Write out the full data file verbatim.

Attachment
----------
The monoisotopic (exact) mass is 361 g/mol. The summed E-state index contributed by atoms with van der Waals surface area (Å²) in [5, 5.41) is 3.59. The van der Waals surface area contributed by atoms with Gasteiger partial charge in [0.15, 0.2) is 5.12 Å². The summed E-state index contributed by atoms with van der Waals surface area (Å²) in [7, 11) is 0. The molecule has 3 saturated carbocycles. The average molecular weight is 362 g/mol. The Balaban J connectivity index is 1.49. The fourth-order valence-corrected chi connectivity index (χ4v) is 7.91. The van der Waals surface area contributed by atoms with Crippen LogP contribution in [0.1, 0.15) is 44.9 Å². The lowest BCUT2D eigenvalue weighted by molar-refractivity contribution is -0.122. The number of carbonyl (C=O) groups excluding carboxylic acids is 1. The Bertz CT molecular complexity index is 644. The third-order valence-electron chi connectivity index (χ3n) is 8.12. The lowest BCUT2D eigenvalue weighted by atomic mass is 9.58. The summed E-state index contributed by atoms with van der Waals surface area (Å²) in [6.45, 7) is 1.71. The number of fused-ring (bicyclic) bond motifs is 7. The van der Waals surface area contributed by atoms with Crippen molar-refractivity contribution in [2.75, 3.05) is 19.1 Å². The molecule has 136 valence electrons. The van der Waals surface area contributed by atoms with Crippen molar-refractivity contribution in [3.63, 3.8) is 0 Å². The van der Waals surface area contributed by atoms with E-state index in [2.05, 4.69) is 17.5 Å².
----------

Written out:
The monoisotopic (exact) mass is 361 g/mol. The summed E-state index contributed by atoms with van der Waals surface area (Å²) in [5, 5.41) is 3.59. The van der Waals surface area contributed by atoms with Gasteiger partial charge in [0.15, 0.2) is 5.12 Å². The summed E-state index contributed by atoms with van der Waals surface area (Å²) in [7, 11) is 0. The molecule has 3 saturated carbocycles. The average molecular weight is 362 g/mol. The Balaban J connectivity index is 1.49. The fourth-order valence-corrected chi connectivity index (χ4v) is 7.91. The van der Waals surface area contributed by atoms with Crippen LogP contribution in [0.1, 0.15) is 44.9 Å². The lowest BCUT2D eigenvalue weighted by molar-refractivity contribution is -0.122. The number of carbonyl (C=O) groups excluding carboxylic acids is 1. The Bertz CT molecular complexity index is 644. The third-order valence-electron chi connectivity index (χ3n) is 8.12. The lowest BCUT2D eigenvalue weighted by atomic mass is 9.58. The summed E-state index contributed by atoms with van der Waals surface area (Å²) in [6.45, 7) is 1.71. The number of fused-ring (bicyclic) bond motifs is 7. The van der Waals surface area contributed by atoms with Crippen molar-refractivity contribution in [2.75, 3.05) is 19.1 Å². The molecule has 136 valence electrons. The van der Waals surface area contributed by atoms with Crippen molar-refractivity contribution in [3.63, 3.8) is 0 Å². The van der Waals surface area contributed by atoms with E-state index in [2.05, 4.69) is 17.5 Å².